May 14, 2020
May 15, 2020
The U.S. House of Representatives passed a new $3 trillion coronavirus relief bill Friday that includes additional aid for K-12 schools, but which has little chance of becoming law.
The Health and Economic Recovery Omnibus Emergency Solutions, or HEROES Act, passed 208-199. It faces an icy reception in the Republican-controlled Senate, where lawmakers who are concerned its provisions extend beyond pandemic relief, have said they won't consider the bill.
Education funding included in the relief package falls short of the goals of education groups, who pushed federal lawmakers to include at least $250 billion for education in the bill.
The HEROES Act would create a $90 billlion "state fiscal stabilization fund" for the U.S. Department of Education to support K-12 and higher education. About 65 percent of that fund—or roughly $58 billion—would go through states to local school districts.
The bill would also provide $1 billion to shore up state and local government budgets that have been hard hit by declining tax revenues as businesses closed to slow the spread of the virus. Governors—and Democrats who supported the bill— have said such general state aid is necessary to support their upended budgets and to help them avoid making steep cuts to education and other public services. School finance experts say such cuts would disproportionately affect schools with large enrollments of low-income students, which rely more heavily on state funding.
"Without this funding [state and local governments] will have to make devastating cuts, especially in education, public safety and public services," House education committee Chairman Bobby Scott, D-Va., said during debate on the bill.
------May 14, 2020
California Teachers Association President E. Toby Boyd issued the following statement Thursday as Gov. Gavin Newsom released the state budget’s May Revision:
“Deep cuts to education will stand in the way of readying our schools for the safe return of students and further prolong the economic recovery from the COVID-19 pandemic. Governor Newsom’s leadership and commitment to safety in our public schools and colleges has been clear and much appreciated since the coronavirus surfaced in our communities 10 weeks ago.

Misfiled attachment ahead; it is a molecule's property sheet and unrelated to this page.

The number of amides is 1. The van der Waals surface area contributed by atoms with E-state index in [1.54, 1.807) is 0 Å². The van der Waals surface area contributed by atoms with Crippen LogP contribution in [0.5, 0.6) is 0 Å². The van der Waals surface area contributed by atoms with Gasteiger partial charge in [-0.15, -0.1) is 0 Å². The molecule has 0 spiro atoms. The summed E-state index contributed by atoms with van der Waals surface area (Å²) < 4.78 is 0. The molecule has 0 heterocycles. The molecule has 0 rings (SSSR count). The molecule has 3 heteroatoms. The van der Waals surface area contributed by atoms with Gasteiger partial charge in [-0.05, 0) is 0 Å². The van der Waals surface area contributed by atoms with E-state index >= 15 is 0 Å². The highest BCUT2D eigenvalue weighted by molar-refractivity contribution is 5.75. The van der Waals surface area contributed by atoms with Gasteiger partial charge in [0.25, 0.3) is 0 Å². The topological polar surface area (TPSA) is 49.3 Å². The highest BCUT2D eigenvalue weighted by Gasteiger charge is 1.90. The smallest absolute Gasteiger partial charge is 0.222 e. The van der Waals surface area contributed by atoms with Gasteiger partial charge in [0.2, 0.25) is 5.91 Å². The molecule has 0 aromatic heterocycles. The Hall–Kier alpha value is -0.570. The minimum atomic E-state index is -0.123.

“As educators, we are woefully familiar with the disruption and wrath of the quarantine having to quickly shift to a new way of educating our students while also caring for our own children. Educators across the state rolled up their sleeves and took the challenge head on for the sake of our students – not only teaching from their homes, but also making sure students are fed and helping to provide computers and other supports. It’s with that same fervor that we must collaborate as educators, lawmakers, parents, administrators, and community members to identify and commit to funding sources that will stop all cuts to education and make way for the resources necessary to make our schools and colleges fit for our students’ safe return.
“The safety and well-being of students, teachers, and education support professionals cannot be compromised and must be addressed prior to reopening schools. This includes deep cleaning and sanitizing of school campuses and busses, having the proper personal protective equipment (PPE), social and physical distancing in classrooms and workspaces, nurses who receive training and guidance to help mitigate the spread of the coronavirus, and counselors to help students deal with the trauma and uncertainty.
“We strongly appreciate the governor’s commitment to supporting public education in the current budget by allocating $4.4 billion in federal funding to support schools and colleges and address any learning loss for students.But the proposed education cuts for the 2020-21 budget will be devastating at a time when students need more support. Schools must have the resources they need to safely reopen schools and colleges in a manner that will protect students, teachers, and employees. More than $10 billion in proposed cuts will lead to cuts to vital student programs, educator layoffs, furlough days and pay cuts just like it did during the last recession when we lost 33,000 educators. Our students, our schools, our colleges, and our families cannot afford to go back.
“There is no denying that the state and country are facing a recession, and that for years California students and educators, schools and colleges have had to do more with less. There is no denying there is a significant digital divide and inequity of access to technology and resources that puts a portion of our students at risk of falling further behind. There is no denying we need bold thinking, leadership, and action throughout the coming weeks that will build California's future rather than tear down the last six years of progress we have made on school funding. This will require a combination of solutions including federal funding provided in the HEROES Act, the Schools & Communities First initiative on the November ballot, and additional state revenues in order to prevent mid-year cuts and educator layoffs at a moment in history when our students need to heal in a safe and secure learning environment. We look forward to having many conversations with the legislature and governor to stop cuts that will have a real impact on our students.”
CTA members are asking fellow Californians to call their members of Congress at 1-855-977-1770 immediately before the House votes Friday and urge them to:
Support providing $1 trillion for state and local governments in the HEROES Act and at least $175 billion for the Education Stabilization Fund; and
Support at least $2 billion for the E-Rate program to promote internet equity.
The 310,000-member California Teachers Association is affiliated with the 3 million-member National Education Association.
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